Volvo's Accident Research Team Profiled

The team visits 20-25 truck accident scenes annually to determine how the accidents happened and what happened to the truck involved. Since its formation in 1969, the team has investigated more than 1,600 crashes and has built an extensive database.

The work done by members of the Volvo Trucks Accident Research Team was profiled Dec. 21 in an article written by Karin Wik of the Volvo Group Newsdesk. The five-member team visits 20 to 25 accident scenes each year, most of them in Sweden, to determine what went wrong and see what damage was done to the trucks involved.

"You can learn things from real life that you can never predict," team member Anna Wrige Berling said in the article, which includes photos of Berling and Stig Boman, another team member, examining a Volvo FM truck that was hauling timber and rolled over while taking a corner at low speed in Gothenburg.

The team was formed in 1969 and has investigated more than 1,600 accidents that now are chronicled in a database for use by Volvo engineers. "This team is still fairly unique in that we routinely look for accidents that interest us with a view to improving product safety," said Berling, who heads the team. Its members specialize in cabs, complete vehicles, advanced engineering, and technical service, Wik wrote.

"It is, for example, really interesting to find out whether a new model functions as it does in our tests. We often find that a truck functions as it is supposed to, but every accident is still unique in its own way. This helps us to find new crash situations from which we can learn and identify improvements for future Volvo trucks," Berling said. "That's why we always try to interview the driver about his or her experience. This is extremely important for us."

Berling said they find many drivers still do not wear a seat belt. "It's partly a question of comfort. Many drivers frequently have to jump in and out of their cabs, and many of them also think that the safety belt doesn't fit well and chafes when the truck bumps up and down."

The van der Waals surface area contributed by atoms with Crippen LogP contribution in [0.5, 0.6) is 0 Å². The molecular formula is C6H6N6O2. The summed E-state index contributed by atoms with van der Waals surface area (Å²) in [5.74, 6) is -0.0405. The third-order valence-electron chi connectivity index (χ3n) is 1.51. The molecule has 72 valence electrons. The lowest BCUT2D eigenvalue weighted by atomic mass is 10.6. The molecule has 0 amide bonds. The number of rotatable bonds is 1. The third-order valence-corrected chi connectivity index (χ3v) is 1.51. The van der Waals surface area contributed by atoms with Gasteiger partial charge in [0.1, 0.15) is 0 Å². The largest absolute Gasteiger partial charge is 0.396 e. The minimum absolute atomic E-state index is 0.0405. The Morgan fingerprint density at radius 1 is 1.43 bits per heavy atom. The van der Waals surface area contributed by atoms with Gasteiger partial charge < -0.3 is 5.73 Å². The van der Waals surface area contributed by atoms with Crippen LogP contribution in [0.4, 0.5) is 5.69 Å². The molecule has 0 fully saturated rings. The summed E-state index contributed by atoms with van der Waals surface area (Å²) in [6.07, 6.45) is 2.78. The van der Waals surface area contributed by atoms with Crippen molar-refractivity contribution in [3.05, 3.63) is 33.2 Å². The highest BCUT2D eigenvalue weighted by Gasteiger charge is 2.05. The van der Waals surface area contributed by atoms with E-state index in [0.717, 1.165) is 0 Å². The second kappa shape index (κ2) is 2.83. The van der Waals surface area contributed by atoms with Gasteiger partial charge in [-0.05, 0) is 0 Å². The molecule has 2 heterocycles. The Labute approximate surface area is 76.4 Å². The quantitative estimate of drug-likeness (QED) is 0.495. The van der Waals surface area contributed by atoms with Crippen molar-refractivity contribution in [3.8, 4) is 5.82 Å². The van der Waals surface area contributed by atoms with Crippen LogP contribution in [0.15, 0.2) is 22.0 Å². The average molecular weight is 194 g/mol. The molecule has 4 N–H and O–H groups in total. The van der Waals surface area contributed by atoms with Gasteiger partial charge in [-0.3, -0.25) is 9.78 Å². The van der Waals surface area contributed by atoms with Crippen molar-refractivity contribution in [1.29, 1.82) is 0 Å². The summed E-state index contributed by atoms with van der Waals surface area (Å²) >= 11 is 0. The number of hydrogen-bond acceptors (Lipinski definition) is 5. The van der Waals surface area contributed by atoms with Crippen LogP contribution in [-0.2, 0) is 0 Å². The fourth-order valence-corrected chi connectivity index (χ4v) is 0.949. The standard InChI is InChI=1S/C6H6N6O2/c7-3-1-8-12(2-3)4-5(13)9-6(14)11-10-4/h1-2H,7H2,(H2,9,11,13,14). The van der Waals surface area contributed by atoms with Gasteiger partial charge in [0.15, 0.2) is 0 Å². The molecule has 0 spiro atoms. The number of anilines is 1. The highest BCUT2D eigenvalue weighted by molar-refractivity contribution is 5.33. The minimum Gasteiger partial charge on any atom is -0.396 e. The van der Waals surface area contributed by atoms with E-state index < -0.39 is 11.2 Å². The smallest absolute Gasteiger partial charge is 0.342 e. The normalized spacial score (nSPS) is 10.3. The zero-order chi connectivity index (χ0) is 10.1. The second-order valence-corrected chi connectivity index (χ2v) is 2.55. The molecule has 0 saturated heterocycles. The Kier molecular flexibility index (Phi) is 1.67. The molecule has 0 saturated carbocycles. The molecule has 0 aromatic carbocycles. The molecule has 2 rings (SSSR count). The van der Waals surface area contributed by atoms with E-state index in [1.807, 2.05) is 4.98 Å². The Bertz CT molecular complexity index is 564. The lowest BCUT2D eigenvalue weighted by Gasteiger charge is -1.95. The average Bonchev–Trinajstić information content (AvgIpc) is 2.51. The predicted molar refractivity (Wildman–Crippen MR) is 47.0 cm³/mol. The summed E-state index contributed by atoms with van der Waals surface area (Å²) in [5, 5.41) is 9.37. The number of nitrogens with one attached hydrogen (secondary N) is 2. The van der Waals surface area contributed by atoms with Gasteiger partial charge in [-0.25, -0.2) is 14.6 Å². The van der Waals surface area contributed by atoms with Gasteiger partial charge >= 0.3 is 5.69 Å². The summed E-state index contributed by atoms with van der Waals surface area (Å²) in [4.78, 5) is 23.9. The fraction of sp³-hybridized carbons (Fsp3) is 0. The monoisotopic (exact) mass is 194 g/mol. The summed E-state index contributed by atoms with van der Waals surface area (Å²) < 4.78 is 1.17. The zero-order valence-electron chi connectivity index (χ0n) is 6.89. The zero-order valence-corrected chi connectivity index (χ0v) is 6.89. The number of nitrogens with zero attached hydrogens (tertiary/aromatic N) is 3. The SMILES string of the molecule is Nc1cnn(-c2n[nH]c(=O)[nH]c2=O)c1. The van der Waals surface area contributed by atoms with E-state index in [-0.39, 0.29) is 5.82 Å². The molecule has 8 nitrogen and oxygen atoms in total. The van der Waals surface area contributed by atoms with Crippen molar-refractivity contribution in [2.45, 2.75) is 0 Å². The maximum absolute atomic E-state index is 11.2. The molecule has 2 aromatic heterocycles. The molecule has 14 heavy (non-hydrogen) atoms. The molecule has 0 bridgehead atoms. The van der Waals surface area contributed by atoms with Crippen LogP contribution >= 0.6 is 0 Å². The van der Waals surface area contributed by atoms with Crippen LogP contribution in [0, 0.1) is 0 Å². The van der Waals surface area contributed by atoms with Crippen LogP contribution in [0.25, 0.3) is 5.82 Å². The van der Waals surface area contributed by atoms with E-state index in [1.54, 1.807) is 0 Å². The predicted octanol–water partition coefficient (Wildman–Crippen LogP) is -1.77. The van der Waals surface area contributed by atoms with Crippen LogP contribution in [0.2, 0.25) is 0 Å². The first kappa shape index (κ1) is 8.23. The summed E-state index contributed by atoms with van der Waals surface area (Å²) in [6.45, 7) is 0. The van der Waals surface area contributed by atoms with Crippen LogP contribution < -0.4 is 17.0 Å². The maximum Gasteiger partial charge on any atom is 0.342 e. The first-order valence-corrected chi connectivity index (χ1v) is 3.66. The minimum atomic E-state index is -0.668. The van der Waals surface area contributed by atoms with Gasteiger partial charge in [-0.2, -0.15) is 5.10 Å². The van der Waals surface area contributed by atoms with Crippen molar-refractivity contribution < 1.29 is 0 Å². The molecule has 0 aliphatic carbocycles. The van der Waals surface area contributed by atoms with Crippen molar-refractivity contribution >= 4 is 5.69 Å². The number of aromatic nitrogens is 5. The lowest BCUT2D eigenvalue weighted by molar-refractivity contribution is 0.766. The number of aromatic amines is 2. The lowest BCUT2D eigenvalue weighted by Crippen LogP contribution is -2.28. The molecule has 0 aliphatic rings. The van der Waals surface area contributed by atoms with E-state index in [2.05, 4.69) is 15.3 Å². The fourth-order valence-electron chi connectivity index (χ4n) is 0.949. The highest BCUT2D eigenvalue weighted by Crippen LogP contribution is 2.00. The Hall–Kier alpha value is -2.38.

The driver in the Gothenburg crash was unhurt, thanks to his seat belt and the truck's rigid cab. Boman, who interviewed the driver and studied the accident scene, said he has a pretty good idea of the cause. "As it's laden with sawn timber, the center of gravity was probably high. Containers like this one are usually sealed, so the driver doesn't know how they are loaded. This can be a disadvantage."

According to Wik's article, the team began a three-year partnership with the China Automotive Technology and Research Centre in July 2011 to investigate accidents and learn about traffic safety in China on a wider level. CATARC is the Chinese authorities' organization responsible for research and certification relating to the country's traffic safety programs. "We don't know how things are organized in China, so we need to learn and obtain basic documentation for future decisions and priorities," said Claes Avedal, a product planner at Volvo 3P. "We need to learn more about the special traffic environment in China. It contains everything from the traffic systems of the future to outdated infrastructure, and the things that apply this year will have changed completely next year."

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